You may recognise Christine Mackie as Dr Gaddas, Coronation Street’s resident doctor, a role she’s played since 2014.
But if you’re not a Corrie fan, cast your minds back to seasons 2 and 3 of Downton Abbey when she played the role of Daphne Bryant in the hit ITV period drama.
Now the actress has turned her hand to writing, having penned a semi-autobiographical play about her veteran father’s suicide.
Best Girl, which is set to play both Greater Manchester and Edinburgh Fringe Festivals later this year, will see Christine’s daughter Lois Mackie play her mother in the one-woman show.
Which means Lois will quite literally be stepping back in time, straight into her mum’s shoes, as she relives her grandad’s struggle with mental health after leaving the armed forces.
“Lois had the opportunity to do a scratch night and I wrote the piece for her,” says Christine.
“It is based on my life experience as a kid but updated to present day Manchester. It’s about what happens to the child of a veteran.
“Everybody is very familiar with the problems that veterans face, the experiences they have when they have served, and when they come back. But this is what happens to the generation after – and it is much funnier than it sounds.”
Starting as a short 20 minute piece, the mother and daughter duo received some great feedback which led to Christine writing the rest of the story.
What started out as the beginning of the play is now the ending. “We went backwards, like Star Wars,” jokes Christine.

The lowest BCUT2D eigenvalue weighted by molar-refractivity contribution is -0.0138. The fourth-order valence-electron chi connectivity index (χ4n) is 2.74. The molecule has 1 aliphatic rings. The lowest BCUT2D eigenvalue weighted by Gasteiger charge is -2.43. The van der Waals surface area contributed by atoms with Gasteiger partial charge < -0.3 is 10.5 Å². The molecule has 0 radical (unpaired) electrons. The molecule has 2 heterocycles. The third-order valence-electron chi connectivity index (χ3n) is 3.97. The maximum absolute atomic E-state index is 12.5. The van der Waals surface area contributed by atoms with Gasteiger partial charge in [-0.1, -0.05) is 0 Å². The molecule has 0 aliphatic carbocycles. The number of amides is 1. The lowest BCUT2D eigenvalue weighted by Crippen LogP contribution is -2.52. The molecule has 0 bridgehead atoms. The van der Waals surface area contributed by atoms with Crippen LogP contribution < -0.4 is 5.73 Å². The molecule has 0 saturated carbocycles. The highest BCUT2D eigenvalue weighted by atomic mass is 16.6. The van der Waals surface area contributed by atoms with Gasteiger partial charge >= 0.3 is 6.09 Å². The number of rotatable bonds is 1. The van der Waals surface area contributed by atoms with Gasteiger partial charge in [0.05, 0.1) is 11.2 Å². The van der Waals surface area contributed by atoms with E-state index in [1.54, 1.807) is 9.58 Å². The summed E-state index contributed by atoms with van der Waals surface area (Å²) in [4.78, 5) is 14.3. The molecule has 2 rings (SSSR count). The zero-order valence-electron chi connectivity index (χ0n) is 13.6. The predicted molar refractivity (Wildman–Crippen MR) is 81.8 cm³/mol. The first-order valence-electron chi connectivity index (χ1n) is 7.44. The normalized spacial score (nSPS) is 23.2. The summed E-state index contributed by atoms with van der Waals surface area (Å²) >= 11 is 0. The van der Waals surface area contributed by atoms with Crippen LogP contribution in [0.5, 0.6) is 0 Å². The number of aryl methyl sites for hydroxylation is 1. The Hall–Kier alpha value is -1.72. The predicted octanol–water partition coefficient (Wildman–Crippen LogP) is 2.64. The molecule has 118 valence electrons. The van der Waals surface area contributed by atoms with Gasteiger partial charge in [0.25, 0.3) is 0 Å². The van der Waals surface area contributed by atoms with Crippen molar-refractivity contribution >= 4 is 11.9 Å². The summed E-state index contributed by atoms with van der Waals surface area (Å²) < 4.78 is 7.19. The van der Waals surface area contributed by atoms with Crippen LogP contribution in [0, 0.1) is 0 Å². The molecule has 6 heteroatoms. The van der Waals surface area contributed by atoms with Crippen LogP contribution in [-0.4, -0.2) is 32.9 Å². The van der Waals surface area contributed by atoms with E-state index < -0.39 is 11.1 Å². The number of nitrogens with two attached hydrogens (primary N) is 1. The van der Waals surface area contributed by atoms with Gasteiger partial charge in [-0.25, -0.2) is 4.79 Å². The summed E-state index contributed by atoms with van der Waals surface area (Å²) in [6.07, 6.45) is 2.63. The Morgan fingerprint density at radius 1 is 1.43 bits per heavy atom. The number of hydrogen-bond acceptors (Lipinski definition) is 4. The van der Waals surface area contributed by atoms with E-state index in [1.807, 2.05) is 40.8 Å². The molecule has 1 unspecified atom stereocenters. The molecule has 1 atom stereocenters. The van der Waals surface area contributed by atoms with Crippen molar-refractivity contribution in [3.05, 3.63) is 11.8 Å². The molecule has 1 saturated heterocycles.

The actress, who also had a role as stand-up comedian Beth Black’s mum in hit e4 LGBT drama Banana continued: “It is extremely positive. You meet Annie, who is a woman on a mission to find some happy ending and she engages with the audience.
“They see how she behaves, how she is and then they understand why she is like she is… and the potential of a hopeful future.”
“She’s in a reaping pattern of behaviour and lots of people are experiencing that. She’s able to make that change, as I was, thanks to the NHS….
“But it is really about that, that change is possible. You have to wait a long time to get the opportunity to find the help you need. But when you find it, it can be absolutely transforming.”
Christine’s daughter Lois, whose no stranger to the stage having performed in the all-female Romeo and Juliet at Hope Mill Theatre last year, added:
“Mum has gone back and written the beginning of how she developed. So it is now set in two different time frames, two years apart.. It keeps changing all the time. It sounds like it is going to be sad but it is fairly uplifting.”
The mother and daughter entered Best Girl into the Les Enfants Terribles (LET) Awards and were chosen as a finalist to perform in London, and then Edinburgh Fringe in August 2019.
A crowdfunder has been created to help pay for the tour, with a commitment to give a percentage of ticket sales to Firstlight Trust and YoungMinds.
Best Girl directed by Kayleigh Hawkins is at Hope Aria Theatre as part of Greater Manchester Fringe, 18-20 July at 7pm, plus a Saturday matinee at 3pm. Tickets are now on sale.